Texas Sued (Again) for Latest 'Insult' to Women
Lawsuit filed to halt rule imposing 'funeral ritual on women who have a miscarriage management procedure, ectopic pregnancy surgery, or an abortion'
Reproductive health advocates have filed a lawsuit against the state of Texas for its latest unconstitutional attack on women's right to access safe and legal abortion.
The suit (pdf), filed Monday in the U.S. District Court for the Western District of Texas on behalf of several Texas healthcare providers, demands that the state halt implementation of a regulation, finalized late last month by the Texas Department of State Health Services (DSHS), requiring the burial or cremation of embryonic and fetal tissue that results from abortions, miscarriages, or ectopic pregnancy surgery.
The Center for Reproductive Rights had warned (pdf) in August that the regulation would "almost certainly trigger costly litigation."
According to the suit, the new rule "burdens women seeking pregnancy-related medical care. It imposes a funeral ritual on women who have a miscarriage management procedure, ectopic pregnancy surgery, or an abortion. Further, it threatens women's health and safety by providing no safe harbor for sending tissue to pathology or crime labs. It also forces healthcare providers to work with an extremely limited number of third-party vendors for burial or scattering ashes, threatening abortion clinics' provision of care and their long-term ability to remain open, as well as cost increases for women seeking pregnancy-related medical care."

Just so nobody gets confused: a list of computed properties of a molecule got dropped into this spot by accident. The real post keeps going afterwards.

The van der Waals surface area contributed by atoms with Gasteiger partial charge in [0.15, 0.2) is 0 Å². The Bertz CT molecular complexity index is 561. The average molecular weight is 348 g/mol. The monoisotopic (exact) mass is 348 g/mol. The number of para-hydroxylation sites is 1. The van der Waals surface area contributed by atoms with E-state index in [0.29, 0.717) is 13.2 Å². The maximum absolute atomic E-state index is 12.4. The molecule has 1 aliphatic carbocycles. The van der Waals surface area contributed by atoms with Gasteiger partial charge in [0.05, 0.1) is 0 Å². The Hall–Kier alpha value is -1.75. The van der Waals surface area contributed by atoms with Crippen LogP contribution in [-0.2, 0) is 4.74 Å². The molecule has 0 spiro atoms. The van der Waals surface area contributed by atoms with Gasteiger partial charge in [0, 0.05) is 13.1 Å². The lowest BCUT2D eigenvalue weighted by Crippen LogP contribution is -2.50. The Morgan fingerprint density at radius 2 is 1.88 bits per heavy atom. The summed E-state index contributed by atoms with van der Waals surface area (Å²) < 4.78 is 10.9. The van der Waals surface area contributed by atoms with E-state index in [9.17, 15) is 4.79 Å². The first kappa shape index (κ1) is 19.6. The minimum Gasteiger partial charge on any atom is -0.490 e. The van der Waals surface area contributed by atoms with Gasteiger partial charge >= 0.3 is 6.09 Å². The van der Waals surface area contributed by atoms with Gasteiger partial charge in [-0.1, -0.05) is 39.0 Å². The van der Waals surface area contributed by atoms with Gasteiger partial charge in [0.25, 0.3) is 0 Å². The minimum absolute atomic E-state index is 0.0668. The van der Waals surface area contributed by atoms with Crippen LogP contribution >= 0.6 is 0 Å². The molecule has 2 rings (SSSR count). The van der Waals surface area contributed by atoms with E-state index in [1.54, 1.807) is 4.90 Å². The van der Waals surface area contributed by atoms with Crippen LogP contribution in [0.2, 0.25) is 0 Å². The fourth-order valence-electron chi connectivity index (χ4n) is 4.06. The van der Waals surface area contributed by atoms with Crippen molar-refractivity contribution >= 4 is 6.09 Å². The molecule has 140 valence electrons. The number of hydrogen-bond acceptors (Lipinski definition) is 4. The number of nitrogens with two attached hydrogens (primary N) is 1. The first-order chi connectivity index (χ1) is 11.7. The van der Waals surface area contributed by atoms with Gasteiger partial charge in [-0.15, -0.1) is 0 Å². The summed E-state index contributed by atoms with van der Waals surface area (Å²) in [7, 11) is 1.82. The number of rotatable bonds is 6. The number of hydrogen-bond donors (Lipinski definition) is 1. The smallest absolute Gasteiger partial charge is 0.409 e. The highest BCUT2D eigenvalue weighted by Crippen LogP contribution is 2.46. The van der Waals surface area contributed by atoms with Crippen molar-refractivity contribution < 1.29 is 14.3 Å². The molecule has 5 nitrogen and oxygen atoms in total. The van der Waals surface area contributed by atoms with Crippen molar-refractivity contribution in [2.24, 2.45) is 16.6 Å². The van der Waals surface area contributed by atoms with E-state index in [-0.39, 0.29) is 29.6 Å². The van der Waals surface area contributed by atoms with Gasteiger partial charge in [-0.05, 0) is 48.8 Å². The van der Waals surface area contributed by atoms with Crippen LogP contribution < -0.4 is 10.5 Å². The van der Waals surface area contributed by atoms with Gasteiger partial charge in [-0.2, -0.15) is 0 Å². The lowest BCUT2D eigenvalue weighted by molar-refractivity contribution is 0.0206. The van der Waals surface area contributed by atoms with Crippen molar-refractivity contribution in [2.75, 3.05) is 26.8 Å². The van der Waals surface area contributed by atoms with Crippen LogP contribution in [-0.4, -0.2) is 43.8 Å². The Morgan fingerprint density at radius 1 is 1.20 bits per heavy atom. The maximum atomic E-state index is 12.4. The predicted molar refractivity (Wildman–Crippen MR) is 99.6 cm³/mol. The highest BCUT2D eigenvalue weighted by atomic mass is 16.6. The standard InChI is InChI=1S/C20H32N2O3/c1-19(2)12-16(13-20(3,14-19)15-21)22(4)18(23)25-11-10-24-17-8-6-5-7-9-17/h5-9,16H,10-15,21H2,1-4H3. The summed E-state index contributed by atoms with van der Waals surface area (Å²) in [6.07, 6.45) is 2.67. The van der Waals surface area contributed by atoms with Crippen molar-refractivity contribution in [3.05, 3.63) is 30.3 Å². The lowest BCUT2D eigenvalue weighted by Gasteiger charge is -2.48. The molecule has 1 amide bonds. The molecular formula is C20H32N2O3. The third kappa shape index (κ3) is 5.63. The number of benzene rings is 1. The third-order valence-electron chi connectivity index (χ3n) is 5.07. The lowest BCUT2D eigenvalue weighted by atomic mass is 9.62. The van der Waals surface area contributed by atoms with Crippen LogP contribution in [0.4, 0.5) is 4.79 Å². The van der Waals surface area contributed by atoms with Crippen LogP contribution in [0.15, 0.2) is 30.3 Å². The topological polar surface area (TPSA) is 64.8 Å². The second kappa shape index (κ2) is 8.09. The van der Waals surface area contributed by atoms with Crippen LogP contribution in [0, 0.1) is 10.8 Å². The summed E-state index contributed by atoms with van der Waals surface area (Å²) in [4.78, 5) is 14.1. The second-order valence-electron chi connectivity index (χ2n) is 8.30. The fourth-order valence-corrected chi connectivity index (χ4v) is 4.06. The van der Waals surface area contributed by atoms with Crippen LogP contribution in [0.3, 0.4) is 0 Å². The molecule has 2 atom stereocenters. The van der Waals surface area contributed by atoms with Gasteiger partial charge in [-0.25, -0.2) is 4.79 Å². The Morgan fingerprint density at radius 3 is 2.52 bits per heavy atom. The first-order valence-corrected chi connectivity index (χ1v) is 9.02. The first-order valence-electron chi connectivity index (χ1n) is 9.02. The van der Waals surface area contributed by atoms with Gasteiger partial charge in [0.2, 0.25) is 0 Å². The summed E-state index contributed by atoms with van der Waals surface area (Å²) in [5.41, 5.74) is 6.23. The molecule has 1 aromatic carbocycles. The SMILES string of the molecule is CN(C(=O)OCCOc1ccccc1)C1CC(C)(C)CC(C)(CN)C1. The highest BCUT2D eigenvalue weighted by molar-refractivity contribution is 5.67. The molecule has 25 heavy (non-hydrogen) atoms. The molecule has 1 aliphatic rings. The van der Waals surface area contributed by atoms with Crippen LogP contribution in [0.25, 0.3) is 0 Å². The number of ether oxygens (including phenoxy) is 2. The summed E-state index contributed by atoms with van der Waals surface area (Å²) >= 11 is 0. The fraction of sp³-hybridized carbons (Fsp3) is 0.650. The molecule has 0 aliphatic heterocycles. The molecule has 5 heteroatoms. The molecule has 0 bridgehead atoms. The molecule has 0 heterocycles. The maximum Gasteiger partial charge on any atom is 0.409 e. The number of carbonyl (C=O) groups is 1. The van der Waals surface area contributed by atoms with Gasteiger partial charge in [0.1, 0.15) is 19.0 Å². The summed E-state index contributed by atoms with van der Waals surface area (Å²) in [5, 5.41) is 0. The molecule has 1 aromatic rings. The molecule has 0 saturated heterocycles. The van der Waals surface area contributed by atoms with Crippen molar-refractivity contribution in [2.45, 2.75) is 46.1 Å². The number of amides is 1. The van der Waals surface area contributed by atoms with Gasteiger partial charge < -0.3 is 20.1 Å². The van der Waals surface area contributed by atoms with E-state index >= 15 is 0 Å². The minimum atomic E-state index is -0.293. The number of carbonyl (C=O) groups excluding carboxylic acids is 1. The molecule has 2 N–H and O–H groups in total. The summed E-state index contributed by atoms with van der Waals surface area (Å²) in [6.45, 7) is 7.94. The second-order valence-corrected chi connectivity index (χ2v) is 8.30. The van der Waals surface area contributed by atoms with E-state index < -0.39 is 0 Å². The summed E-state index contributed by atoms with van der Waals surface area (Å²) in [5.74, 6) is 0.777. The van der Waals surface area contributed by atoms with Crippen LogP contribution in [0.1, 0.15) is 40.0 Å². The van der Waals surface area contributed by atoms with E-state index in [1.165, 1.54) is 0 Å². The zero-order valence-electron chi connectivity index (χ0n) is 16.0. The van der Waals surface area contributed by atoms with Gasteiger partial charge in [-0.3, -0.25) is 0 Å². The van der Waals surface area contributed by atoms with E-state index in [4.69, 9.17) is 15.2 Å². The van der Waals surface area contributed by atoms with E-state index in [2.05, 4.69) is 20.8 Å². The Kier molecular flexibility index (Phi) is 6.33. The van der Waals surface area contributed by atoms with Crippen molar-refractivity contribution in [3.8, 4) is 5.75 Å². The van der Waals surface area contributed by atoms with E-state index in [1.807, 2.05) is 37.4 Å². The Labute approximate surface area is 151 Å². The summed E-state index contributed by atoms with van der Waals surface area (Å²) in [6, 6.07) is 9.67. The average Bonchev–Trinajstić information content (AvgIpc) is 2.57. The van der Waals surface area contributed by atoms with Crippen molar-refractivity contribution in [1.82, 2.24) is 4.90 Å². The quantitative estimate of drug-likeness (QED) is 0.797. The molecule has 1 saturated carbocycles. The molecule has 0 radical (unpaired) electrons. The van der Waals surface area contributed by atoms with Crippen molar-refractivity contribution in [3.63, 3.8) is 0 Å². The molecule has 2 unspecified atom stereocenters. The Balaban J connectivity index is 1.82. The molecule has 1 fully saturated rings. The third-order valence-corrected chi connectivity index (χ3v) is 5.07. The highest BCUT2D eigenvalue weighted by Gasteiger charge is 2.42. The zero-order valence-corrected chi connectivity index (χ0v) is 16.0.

What's more, say the plaintiffs, it employs the same tactics as HB2, the controversial law whose challenged provisions were struck down in June. Texas currently faces a $4.5 million legal bill over its defense of HB2. The DSHS regulations were first proposed just four days after the U.S. Supreme Court's historic ruling in Whole Women's Health v. Hellerstedt.
"Also like HB2, the [r]egulation has no public health benefit," the lawsuit reads. "It does nothing to improve public health or safety, as DSHS alleges; rather, it is a pretext for restricting abortion access."
As such, Center for Reproductive Rights executive director and CEO Nancy Northup described the rule as "insidious" and "a new low in Texas' long history of denying women the respect that they deserve."
"These regulations are an insult to Texas women, the rule of law, and the U.S. Supreme Court, which declared less than six months ago that medically unnecessary restrictions on abortion access are unconstitutional," said Northup.
"Texas' profound disrespect of women's health and dignity apparently has no bounds with this new regulation announced just days after our June victory in the Supreme Court," added Amy Hagstrom-Miller, president and CEO of lead plaintiff Whole Woman's Health. "This latest attack is an end-run game to add restrictions on abortion care and it ignores thousands of Texans' testimony and comments."
"We at Whole Woman's Health have a history of fighting restrictions that are deeply rooted in shaming and stigmatizing Texans and today's filing is no different," she said.
Texas is likely to be a battleground state on abortion rights in the coming year, as conservative state lawmakers filed a slew of anti-abortion bills in the wake of Donald Trump's election. Just last week, DSHS released a revised version of the booklet "A Woman's Right to Know," which women seeking abortion in the state are required to read. Women's health advocates and medical professionals alike say the pamphlet is rife with inaccuracies and "coercive language."